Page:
Apart from this, a lot of people, especially the local crowd, did not understand their concept. “We still have this challenge,” they say. “Some don’t understand that every work that a brand puts into comes with a price. The brands that work with us strongly support fair wage. Also because of this, the products are a bit expensive in comparison to other similar products in the market,” Shrestha adds. They say that some people still have difficulty understanding it. Nevertheless, the positive feedback from the customers is encouraging them.
Like any other startup, they also have financial challenges. They borrowed a certain amount from their family and close friends to start the business. They did not invest a huge amount in the beginning. In the first year, they had invested around Rs 1.5 million.
Likewise, the lack of a payment channel is a major challenge that they are facing at present. While they are trying to grow and reach international clients as well, this has become an obstacle. They say that when they work with customers abroad they have to look for friends who have a Paypal account.
Currently, The Local Project has its stores in two locations – Le Sherpa, Maharajgunj and Evoke Café, Jhamsikhel. Although they try to balance expensive and affordable products and want all kinds of people to come to their store, they say that the customer demography in these two places is different. Both Nepali, as well as foreigners, come to their store at Jhamsikhel while mostly expats visit the store at Le Sherpa.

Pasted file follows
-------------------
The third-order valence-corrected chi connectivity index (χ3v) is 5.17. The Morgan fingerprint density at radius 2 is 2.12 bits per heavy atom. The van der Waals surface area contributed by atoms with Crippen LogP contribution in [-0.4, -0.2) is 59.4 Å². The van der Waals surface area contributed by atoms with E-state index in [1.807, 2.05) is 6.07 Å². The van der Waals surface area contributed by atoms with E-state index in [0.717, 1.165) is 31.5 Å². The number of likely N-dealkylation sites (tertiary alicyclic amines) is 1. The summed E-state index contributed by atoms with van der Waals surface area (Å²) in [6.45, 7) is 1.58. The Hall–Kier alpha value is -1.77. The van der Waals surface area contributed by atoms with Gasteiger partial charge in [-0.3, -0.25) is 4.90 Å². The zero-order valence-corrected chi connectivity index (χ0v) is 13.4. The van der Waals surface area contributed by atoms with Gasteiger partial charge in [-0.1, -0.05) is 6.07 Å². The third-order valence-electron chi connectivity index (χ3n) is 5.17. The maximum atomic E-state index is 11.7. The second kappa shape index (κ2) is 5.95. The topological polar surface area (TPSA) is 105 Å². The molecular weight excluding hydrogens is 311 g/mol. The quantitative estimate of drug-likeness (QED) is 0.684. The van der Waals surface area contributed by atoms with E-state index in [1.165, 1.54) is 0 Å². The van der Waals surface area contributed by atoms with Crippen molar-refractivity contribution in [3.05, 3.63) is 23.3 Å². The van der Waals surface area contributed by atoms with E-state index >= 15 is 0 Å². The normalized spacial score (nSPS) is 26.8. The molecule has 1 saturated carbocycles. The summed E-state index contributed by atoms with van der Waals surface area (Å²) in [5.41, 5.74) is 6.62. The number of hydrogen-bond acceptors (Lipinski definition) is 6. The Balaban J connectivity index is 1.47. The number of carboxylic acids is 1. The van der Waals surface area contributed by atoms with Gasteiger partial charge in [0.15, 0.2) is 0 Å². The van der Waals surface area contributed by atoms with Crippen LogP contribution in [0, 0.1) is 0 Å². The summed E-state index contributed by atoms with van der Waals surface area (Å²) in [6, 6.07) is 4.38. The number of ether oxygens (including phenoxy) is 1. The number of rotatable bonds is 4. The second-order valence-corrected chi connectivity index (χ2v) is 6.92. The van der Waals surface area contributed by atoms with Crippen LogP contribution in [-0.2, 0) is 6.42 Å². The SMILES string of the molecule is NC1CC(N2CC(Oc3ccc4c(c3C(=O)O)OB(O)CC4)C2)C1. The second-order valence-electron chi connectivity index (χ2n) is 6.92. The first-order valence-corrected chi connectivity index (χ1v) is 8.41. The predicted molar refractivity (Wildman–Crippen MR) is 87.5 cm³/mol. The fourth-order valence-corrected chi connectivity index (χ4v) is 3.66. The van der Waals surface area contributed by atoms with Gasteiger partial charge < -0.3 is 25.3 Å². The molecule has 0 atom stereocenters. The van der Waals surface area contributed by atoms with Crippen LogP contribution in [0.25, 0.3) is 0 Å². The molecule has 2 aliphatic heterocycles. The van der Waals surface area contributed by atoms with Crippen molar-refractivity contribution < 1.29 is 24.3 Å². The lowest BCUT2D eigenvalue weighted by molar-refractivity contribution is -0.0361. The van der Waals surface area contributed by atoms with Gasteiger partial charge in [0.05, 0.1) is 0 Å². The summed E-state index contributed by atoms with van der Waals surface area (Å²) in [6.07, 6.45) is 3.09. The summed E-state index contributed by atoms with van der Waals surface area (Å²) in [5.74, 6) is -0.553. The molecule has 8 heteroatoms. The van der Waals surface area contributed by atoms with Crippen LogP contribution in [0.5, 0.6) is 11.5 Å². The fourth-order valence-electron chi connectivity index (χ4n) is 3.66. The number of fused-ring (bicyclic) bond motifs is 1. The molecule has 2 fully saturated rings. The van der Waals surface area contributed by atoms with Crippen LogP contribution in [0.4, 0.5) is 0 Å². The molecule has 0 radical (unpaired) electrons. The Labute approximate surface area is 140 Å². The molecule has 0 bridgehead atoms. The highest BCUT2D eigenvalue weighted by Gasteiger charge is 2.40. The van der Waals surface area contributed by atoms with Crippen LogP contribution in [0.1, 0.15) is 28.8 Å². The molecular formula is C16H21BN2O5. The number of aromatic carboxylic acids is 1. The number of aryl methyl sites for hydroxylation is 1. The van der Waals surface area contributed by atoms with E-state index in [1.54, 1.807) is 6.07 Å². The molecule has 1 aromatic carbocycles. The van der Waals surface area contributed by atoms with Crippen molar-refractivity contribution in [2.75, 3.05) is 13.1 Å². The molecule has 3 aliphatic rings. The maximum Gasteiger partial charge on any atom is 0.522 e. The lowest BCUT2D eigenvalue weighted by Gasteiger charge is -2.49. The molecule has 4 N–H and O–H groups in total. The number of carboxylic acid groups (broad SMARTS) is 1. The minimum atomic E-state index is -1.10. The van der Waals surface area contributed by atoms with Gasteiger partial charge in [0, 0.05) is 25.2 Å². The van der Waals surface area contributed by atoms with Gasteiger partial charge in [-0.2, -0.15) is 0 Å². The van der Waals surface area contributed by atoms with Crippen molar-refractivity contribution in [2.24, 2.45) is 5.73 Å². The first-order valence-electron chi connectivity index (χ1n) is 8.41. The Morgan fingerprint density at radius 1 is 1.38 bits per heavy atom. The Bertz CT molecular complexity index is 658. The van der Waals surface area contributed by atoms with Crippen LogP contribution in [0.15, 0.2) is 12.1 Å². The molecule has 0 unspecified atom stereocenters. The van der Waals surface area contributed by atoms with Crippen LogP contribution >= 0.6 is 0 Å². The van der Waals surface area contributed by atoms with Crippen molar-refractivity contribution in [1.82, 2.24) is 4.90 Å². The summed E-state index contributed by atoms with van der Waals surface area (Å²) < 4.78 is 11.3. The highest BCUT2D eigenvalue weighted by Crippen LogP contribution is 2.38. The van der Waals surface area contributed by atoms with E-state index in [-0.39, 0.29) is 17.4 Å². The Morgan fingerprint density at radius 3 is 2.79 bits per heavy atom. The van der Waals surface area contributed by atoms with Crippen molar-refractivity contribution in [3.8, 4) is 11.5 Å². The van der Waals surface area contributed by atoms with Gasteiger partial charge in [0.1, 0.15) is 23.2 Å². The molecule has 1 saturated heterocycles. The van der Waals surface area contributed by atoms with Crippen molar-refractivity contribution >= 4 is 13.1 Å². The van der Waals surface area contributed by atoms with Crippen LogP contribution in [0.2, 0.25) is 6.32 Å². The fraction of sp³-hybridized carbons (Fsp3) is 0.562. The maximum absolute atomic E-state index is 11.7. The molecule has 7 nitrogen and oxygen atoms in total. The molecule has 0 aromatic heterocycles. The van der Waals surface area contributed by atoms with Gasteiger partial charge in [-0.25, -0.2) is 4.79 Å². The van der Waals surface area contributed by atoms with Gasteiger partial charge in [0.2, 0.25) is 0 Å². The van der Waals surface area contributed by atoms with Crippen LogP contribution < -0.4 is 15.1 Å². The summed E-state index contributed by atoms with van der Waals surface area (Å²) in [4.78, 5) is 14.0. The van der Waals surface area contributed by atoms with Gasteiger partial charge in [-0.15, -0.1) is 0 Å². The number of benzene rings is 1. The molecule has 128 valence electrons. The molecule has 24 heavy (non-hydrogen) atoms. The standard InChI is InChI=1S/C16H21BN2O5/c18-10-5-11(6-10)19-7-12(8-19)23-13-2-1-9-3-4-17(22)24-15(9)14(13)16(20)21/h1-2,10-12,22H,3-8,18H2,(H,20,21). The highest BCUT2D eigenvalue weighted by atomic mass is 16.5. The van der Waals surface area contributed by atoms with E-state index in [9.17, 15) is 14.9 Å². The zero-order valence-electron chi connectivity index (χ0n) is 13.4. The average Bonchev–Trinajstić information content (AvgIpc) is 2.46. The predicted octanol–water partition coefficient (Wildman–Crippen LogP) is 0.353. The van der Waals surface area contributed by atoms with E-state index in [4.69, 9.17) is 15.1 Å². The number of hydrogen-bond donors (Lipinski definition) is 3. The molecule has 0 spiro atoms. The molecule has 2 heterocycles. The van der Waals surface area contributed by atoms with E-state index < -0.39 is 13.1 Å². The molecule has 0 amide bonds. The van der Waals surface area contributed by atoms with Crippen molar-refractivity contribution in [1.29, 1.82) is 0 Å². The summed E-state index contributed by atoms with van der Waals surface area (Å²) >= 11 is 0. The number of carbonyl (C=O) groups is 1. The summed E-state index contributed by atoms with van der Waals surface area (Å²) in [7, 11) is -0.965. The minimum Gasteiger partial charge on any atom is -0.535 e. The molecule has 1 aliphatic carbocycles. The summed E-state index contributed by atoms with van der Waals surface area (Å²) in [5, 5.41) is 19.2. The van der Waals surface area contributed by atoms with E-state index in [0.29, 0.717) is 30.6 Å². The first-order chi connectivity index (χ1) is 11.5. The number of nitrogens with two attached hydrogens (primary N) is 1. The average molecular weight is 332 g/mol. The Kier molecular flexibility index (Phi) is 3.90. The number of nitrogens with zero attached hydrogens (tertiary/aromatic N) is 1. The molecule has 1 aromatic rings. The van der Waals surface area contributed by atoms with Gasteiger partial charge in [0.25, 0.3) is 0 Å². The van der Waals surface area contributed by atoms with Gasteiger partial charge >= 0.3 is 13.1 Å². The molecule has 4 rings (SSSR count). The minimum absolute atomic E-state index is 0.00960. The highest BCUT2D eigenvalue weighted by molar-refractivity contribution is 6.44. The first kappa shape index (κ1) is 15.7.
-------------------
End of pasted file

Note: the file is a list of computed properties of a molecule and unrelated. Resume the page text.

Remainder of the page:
“Some criticise us for being too expensive. On top of that, they don’t let us explain,” Shrestha shares laughingly. “However, most of the customer feedback is encouraging,” he adds.
The political stability and fewer power cuts have led to a more encouraging environment for producers. “A few years ago, we had to work at night because of power cuts,” Shrestha recalls.
Today, with the growing trend of buying local products, they believe that they too have greater opportunities. Moreover, they say the handmade skills incorporated in Nepali products are difficult to find in other country’s products.
“I think,” Shrestha says, “It’s a transition phase in the country. Even though Nepali products have a decades-long reputation, people were making the same products”. As youngsters are widely exposed to the outer world, today they have been able to give a modern touch to the authentic Nepali skills. So due to this transition, young people are also encouraged to enter this field.
Shrestha says that they have different personalities. However, they have a very good understanding. “We are like the North Pole and the South Pole, but as it is said that opposites attract, we understand each other very well,” Shrestha says, adding, “Being friends and business partners has become favourable to us. It has also made it easier to clear misunderstandings”. They say that this bond has made it easier to run their business.
In the coming years, they want to be in as many different locations as possible. Besides expanding their outlets, they also want to focus on their social media. “We haven’t given much attention to this, so now we want to focus on e-commerce as well,” they say. Five years down the line, they aspire to become the ‘Amazon’ of Nepal in the area of local products.
Suggestions for Entrepreneurs
“Getting into entrepreneurship is difficult unlike engaging in a 10 to 5 job. It depends on one’s decision whether the business will grow or vanish,” says Shrestha. He gives high importance to analyse things while making any decision. Similarly, working very hard is his mantra for success. “Along with hard work, the motivation factor is equally important. There are times when even one’s passion turns into frustration and at such times, self-motivation is necessary,” Shrestha concludes.